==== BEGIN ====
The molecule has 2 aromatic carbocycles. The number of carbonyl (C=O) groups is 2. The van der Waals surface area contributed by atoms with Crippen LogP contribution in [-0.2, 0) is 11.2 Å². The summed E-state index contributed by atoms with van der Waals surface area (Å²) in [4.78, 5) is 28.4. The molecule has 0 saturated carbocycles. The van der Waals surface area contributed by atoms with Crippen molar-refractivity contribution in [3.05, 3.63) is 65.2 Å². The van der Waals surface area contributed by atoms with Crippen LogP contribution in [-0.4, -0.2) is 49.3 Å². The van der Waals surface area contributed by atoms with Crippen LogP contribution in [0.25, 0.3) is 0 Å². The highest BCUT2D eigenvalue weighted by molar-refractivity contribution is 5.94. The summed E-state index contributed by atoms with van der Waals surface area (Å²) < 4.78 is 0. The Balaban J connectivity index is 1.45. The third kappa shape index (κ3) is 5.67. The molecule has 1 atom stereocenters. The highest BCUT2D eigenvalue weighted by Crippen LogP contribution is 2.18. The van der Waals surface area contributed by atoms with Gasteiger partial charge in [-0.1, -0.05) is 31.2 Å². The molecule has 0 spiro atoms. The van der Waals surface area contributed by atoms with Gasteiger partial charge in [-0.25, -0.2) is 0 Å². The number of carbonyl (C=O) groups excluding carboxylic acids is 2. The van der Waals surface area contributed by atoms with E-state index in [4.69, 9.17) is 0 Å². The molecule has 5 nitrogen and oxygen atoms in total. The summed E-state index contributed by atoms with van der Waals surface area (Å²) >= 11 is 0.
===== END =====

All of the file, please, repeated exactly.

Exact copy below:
The molecule has 2 aromatic carbocycles. The number of carbonyl (C=O) groups is 2. The van der Waals surface area contributed by atoms with Crippen LogP contribution in [-0.2, 0) is 11.2 Å². The summed E-state index contributed by atoms with van der Waals surface area (Å²) in [4.78, 5) is 28.4. The molecule has 0 saturated carbocycles. The van der Waals surface area contributed by atoms with Crippen molar-refractivity contribution in [3.05, 3.63) is 65.2 Å². The van der Waals surface area contributed by atoms with Crippen LogP contribution in [-0.4, -0.2) is 49.3 Å². The van der Waals surface area contributed by atoms with Crippen LogP contribution in [0.25, 0.3) is 0 Å². The highest BCUT2D eigenvalue weighted by molar-refractivity contribution is 5.94. The summed E-state index contributed by atoms with van der Waals surface area (Å²) < 4.78 is 0. The Balaban J connectivity index is 1.45. The third kappa shape index (κ3) is 5.67. The molecule has 1 atom stereocenters. The highest BCUT2D eigenvalue weighted by Crippen LogP contribution is 2.18. The van der Waals surface area contributed by atoms with Gasteiger partial charge in [-0.1, -0.05) is 31.2 Å². The molecule has 0 spiro atoms. The van der Waals surface area contributed by atoms with Gasteiger partial charge in [-0.25, -0.2) is 0 Å². The number of carbonyl (C=O) groups excluding carboxylic acids is 2. The van der Waals surface area contributed by atoms with E-state index in [4.69, 9.17) is 0 Å². The molecule has 5 nitrogen and oxygen atoms in total. The summed E-state index contributed by atoms with van der Waals surface area (Å²) >= 11 is 0.